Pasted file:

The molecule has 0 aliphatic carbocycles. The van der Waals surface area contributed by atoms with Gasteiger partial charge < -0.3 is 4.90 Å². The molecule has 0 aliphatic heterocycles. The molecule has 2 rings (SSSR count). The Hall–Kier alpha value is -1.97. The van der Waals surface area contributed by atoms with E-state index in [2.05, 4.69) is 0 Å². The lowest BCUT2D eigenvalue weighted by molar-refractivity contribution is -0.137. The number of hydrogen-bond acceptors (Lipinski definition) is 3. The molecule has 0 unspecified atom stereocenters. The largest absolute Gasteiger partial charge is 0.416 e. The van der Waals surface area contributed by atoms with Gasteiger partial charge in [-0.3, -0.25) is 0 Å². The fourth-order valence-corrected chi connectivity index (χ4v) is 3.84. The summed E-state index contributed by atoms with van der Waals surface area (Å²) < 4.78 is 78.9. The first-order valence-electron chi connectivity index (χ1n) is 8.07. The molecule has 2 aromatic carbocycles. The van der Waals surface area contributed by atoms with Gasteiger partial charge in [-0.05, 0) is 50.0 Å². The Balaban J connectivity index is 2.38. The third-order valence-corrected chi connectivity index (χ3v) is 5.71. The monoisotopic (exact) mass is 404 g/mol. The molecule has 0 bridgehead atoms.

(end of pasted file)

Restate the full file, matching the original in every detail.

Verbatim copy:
The molecule has 0 aliphatic carbocycles. The van der Waals surface area contributed by atoms with Gasteiger partial charge < -0.3 is 4.90 Å². The molecule has 0 aliphatic heterocycles. The molecule has 2 rings (SSSR count). The Hall–Kier alpha value is -1.97. The van der Waals surface area contributed by atoms with E-state index in [2.05, 4.69) is 0 Å². The lowest BCUT2D eigenvalue weighted by molar-refractivity contribution is -0.137. The number of hydrogen-bond acceptors (Lipinski definition) is 3. The molecule has 0 unspecified atom stereocenters. The largest absolute Gasteiger partial charge is 0.416 e. The van der Waals surface area contributed by atoms with Gasteiger partial charge in [-0.3, -0.25) is 0 Å². The fourth-order valence-corrected chi connectivity index (χ4v) is 3.84. The summed E-state index contributed by atoms with van der Waals surface area (Å²) < 4.78 is 78.9. The first-order valence-electron chi connectivity index (χ1n) is 8.07. The molecule has 2 aromatic carbocycles. The van der Waals surface area contributed by atoms with Gasteiger partial charge in [-0.05, 0) is 50.0 Å². The Balaban J connectivity index is 2.38. The third-order valence-corrected chi connectivity index (χ3v) is 5.71. The monoisotopic (exact) mass is 404 g/mol. The molecule has 0 bridgehead atoms.